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Scoliosis

Did you know that everybody has curves in their back? We actually have three distinct and purposeful curves – and they’re perfectly normal. In fact, this curvature is necessary as they provide shock absorption and allow mobility in all different ways in our spine. The curves are found in the neck (cervical spine), the mid back (thoracic spine), and the lower back (lumbar spine). These curves must bend in three planes; side bent (coronal plane), flexed forwards and backwards (sagittal plane) and rotated (transverse plane).

Scoliosis is a Greek work meaning curved or bent and we often hear it at St Kilda Osteopathy!!  Scoliosis is a descriptive word use to explain curvatures in the spine that differ from the three natural curves.

Scoliosis occurs most frequently in females, in fact it’s four times more likely to occur in females. As much as 2.5% of the population present with a scoliosis, however only .25% require interventional treatment. This is proof that scoliosis is, in the most part, a condition in which you can still maintain a very functional and active life without limitations. In most cases, scoliosis is dependent on growth. As a consequence of this, most initial scoliosis cases present during adolescence.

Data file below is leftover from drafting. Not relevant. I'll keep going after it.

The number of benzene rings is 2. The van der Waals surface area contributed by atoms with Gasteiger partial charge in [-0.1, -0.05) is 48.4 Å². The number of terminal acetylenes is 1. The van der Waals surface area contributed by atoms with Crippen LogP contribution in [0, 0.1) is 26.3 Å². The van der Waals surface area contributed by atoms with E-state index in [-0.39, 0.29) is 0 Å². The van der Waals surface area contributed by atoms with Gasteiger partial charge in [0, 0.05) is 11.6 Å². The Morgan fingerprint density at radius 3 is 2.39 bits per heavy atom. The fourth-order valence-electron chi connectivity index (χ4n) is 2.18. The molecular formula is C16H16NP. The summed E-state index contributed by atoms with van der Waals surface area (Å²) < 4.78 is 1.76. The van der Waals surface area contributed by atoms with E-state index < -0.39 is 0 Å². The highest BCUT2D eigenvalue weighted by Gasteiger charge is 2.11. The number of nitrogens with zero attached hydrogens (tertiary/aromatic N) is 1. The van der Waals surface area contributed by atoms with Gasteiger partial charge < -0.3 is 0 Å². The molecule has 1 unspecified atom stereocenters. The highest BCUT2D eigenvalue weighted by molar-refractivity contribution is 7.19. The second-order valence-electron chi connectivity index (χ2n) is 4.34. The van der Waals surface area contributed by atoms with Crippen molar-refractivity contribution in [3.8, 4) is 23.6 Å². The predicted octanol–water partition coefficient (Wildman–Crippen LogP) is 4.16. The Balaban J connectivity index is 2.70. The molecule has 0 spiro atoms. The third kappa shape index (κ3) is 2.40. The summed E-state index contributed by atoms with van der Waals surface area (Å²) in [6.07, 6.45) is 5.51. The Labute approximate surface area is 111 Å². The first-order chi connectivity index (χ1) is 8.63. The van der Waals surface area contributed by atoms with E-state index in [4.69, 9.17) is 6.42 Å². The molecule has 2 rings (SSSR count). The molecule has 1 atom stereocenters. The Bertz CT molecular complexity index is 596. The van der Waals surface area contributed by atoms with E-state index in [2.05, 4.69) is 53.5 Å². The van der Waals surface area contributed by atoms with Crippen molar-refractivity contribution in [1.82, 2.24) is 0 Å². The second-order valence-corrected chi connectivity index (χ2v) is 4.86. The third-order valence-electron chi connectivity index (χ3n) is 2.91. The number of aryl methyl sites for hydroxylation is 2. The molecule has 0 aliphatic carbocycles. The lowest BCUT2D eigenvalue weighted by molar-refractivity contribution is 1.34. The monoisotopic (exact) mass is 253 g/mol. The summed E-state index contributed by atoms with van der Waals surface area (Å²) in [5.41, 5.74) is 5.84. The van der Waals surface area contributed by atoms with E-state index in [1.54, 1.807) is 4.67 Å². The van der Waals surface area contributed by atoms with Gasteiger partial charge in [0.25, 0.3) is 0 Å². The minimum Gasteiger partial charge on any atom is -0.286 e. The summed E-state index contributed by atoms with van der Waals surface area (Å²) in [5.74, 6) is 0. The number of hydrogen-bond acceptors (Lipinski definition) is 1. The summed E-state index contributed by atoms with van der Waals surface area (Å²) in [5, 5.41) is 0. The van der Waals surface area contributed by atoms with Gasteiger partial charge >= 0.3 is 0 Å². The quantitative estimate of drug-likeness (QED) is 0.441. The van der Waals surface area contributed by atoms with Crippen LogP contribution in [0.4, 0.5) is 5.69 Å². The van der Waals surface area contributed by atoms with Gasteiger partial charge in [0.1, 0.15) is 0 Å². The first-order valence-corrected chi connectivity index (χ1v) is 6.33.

Scoliosis can have many causes, though 80% of them are idiopathic. Idiopathic is when a disease or condition is self limiting, spontaneous and often have an unknown cause.

There are three main types of idiopathic scoliosis and these are categorized by age.

  • Infantile Idiopathic Scoliosis: Before a child is two. 90% of these rare curves spontaneously resolve
  • Juvenile Idiopathic Scoliosis: Aged 2-10
  • Adolescent Idiopathic Scoliosis: The most common type occurring in early adolescents.

A curvature found with an early onset, below the age of five, has a greater risk of having a major impact on health if left untreated. The difficulty of treating a scoliosis with an early onset is controlling the curve without impacting the growth of the spine or other vital organs. A misshapen spine can affect the development of the heart and lungs leading to potential complications later in life.  Therefore early management, monitoring, X-rays, manual therapy, muscle strength work and medical intervention, is recommended.

Scoliosis can also occur in adults, but is less frequent, and is mainly caused by degeneration. If there is degeneration of the inter-vertebral discs or facets joints found in the spine, this can cause uneven loading of the spine itself. Due to the uneven loading on the joints of the spine, it can continue to cause asymmetrical (uneven) growth and degeneration of the spine, muscle spasm, weakness and pain, and therefore lead to further progression of the curve. This form of scoliosis starts to occur later in life or may be due to an adolescent scoliosis (often with poor muscle strength and fitness of the individual).

Other forms of structural scoliosis can be:

  • Congenital; Spinal malformation at birth
  • Neuromuscular; this is frequently seen in patients with spina bifida or cerebral palsy.